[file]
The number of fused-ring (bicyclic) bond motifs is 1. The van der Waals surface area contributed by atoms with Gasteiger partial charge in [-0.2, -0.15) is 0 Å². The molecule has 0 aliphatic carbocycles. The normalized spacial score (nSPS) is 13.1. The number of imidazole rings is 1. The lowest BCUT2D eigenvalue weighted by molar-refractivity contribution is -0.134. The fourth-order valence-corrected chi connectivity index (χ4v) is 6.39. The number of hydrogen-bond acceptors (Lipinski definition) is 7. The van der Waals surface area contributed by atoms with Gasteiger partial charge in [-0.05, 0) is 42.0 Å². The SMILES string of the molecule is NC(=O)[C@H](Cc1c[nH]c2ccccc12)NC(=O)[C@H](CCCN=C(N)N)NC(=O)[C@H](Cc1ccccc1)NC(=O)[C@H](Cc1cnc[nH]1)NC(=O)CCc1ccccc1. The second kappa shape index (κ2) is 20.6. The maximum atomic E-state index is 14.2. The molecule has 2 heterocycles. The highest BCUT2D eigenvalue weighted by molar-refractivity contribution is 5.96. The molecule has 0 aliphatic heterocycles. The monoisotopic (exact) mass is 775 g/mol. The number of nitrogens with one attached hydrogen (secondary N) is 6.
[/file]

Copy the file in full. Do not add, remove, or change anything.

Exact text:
The number of fused-ring (bicyclic) bond motifs is 1. The van der Waals surface area contributed by atoms with Gasteiger partial charge in [-0.2, -0.15) is 0 Å². The molecule has 0 aliphatic carbocycles. The normalized spacial score (nSPS) is 13.1. The number of imidazole rings is 1. The lowest BCUT2D eigenvalue weighted by molar-refractivity contribution is -0.134. The fourth-order valence-corrected chi connectivity index (χ4v) is 6.39. The number of hydrogen-bond acceptors (Lipinski definition) is 7. The van der Waals surface area contributed by atoms with Gasteiger partial charge in [-0.05, 0) is 42.0 Å². The SMILES string of the molecule is NC(=O)[C@H](Cc1c[nH]c2ccccc12)NC(=O)[C@H](CCCN=C(N)N)NC(=O)[C@H](Cc1ccccc1)NC(=O)[C@H](Cc1cnc[nH]1)NC(=O)CCc1ccccc1. The second kappa shape index (κ2) is 20.6. The maximum atomic E-state index is 14.2. The molecule has 2 heterocycles. The highest BCUT2D eigenvalue weighted by molar-refractivity contribution is 5.96. The molecule has 0 aliphatic heterocycles. The monoisotopic (exact) mass is 775 g/mol. The number of nitrogens with one attached hydrogen (secondary N) is 6.